Alleged weaknesses in the DCS
As to the assertions by those who proposed the Scheme that the Scheme offered greater certainty than a liquidation and DCS payments, Mr Chambers said that this was baseless. First of all there was no evidence at all that there was a real possibility that a further bank would collapse. Of the thirty or so banks trading in the Isle of Man most were owned by large Spanish, British, or other European banks and had the full backing of their parents. Assuming a further bank was to fail in spite of this, there was of course the cushion of the £80 million voted through by the IoMT for the DCS and not yet allocated.
Mr Chambers said that all of the banks on the island and indeed the Isle of Man Government itself used the DCS system to market the Isle of Man as an offshore banking centre. He said it was politically and economically inconceivable the IoMT would permit the DCS to default on its promise that £50,000 of depositors’ money was safe. When the DCS limit had been increased Mr Bell had in the debate in the Tynwald given as the reason for the increase the need to give increased confidence to the market. The DCS was a big draw to investors in the Isle of Man. It would be a catastrophe if the Government were to allow it to fail. In fairness to Mr Bell he had made no mention at all of any flaws in the DCS system.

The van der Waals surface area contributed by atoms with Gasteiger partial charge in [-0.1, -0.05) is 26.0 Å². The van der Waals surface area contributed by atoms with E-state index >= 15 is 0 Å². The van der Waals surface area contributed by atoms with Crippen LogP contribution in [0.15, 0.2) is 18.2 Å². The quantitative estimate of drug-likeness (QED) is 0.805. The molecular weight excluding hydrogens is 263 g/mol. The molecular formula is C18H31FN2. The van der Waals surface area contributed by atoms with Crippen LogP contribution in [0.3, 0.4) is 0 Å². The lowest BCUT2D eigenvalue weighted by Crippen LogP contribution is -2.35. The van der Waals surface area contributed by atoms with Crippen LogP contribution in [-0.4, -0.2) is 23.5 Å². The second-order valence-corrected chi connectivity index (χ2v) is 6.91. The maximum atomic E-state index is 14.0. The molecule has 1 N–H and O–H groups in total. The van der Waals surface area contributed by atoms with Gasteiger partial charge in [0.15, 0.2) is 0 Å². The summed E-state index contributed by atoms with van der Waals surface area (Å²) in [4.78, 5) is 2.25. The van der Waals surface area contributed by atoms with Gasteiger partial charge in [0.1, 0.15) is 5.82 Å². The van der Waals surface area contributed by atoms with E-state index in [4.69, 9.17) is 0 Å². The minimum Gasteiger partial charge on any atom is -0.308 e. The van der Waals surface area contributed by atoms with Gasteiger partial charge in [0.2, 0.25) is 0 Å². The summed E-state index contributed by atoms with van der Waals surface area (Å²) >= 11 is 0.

IoMT subrogation
At previous hearings the IoMT had said it would subrogate its rights as a creditor for £10 million owed to it by the Bank. It now appeared that the sum in question was only £2.8 million. While it could be seen that there was a potential advantage to creditors in the amount of 0.3p in the £ by this subrogation, Mr Chambers said this was insignificant and outweighed by other aspects of the Scheme and in particular the Treasury’s ability to claw back monies spent in top up payments once the 60p in the £ had been distributed to depositors. There was a certain amount of debate about the wording of the Scheme on this point and in particular paragraph 18.5.

Mr Hacker replied for the IoMT and the Bank. He conceded that there were errors in the graphs provided but argued about the affect of those errors on the graphs. He said that further graphs would be produced. Mr Hacker and Counsel for the FSC made certain points on the £80 million. It was also stated that the IoMT would not seek to recover 100% of its payments under the top up scheme once depositors had been paid 60p in the £. To the extent that the wording in the Scheme did not reflect that (and it did not) this would be amended and the amendments circulated.

Mr Hacker conceded that it was arguable that three classes were more appropriate than two and the Treasury conceded this pointed.
The Deemster deliberated for an hour and gave the judgment attached hereto allowing the meetings to be convened.

Transcript of the judgment can be found [here]
Transcript of the hearing can be found here

Events after 9 April
We have requested from the IoMT and the Liquidator Provisionally that certain things are done before the Scheme is circulated to creditors. In particular we requested that fresh graphs be produced and annexed to the explanatory statement which would offer creditors a clear comparison between the Scheme of Arrangement and liquidation. We also pointed out that the wording of paragraph 18.5 and its subparagraphs was at odds with the stated intention of the IoMT not to recover 100% of its outlay. We requested sight of these amendments in good time to comment upon them.